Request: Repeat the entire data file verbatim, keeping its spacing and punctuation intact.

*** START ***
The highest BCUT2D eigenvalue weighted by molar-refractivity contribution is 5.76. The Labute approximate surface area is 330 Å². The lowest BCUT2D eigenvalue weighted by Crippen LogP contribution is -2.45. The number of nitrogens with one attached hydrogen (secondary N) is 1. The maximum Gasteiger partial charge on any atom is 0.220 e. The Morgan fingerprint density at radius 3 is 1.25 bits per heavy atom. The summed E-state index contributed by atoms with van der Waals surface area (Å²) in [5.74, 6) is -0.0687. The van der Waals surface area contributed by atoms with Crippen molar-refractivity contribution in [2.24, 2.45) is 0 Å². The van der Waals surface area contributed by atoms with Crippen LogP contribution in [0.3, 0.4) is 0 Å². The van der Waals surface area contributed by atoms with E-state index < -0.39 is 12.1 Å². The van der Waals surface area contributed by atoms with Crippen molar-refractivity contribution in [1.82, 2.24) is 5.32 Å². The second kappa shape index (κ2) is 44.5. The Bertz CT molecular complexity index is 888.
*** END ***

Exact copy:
The highest BCUT2D eigenvalue weighted by molar-refractivity contribution is 5.76. The Labute approximate surface area is 330 Å². The lowest BCUT2D eigenvalue weighted by Crippen LogP contribution is -2.45. The number of nitrogens with one attached hydrogen (secondary N) is 1. The maximum Gasteiger partial charge on any atom is 0.220 e. The Morgan fingerprint density at radius 3 is 1.25 bits per heavy atom. The summed E-state index contributed by atoms with van der Waals surface area (Å²) in [5.74, 6) is -0.0687. The van der Waals surface area contributed by atoms with Crippen molar-refractivity contribution in [2.24, 2.45) is 0 Å². The van der Waals surface area contributed by atoms with Crippen LogP contribution in [0.3, 0.4) is 0 Å². The van der Waals surface area contributed by atoms with E-state index < -0.39 is 12.1 Å². The van der Waals surface area contributed by atoms with Crippen molar-refractivity contribution in [1.82, 2.24) is 5.32 Å². The second kappa shape index (κ2) is 44.5. The Bertz CT molecular complexity index is 888.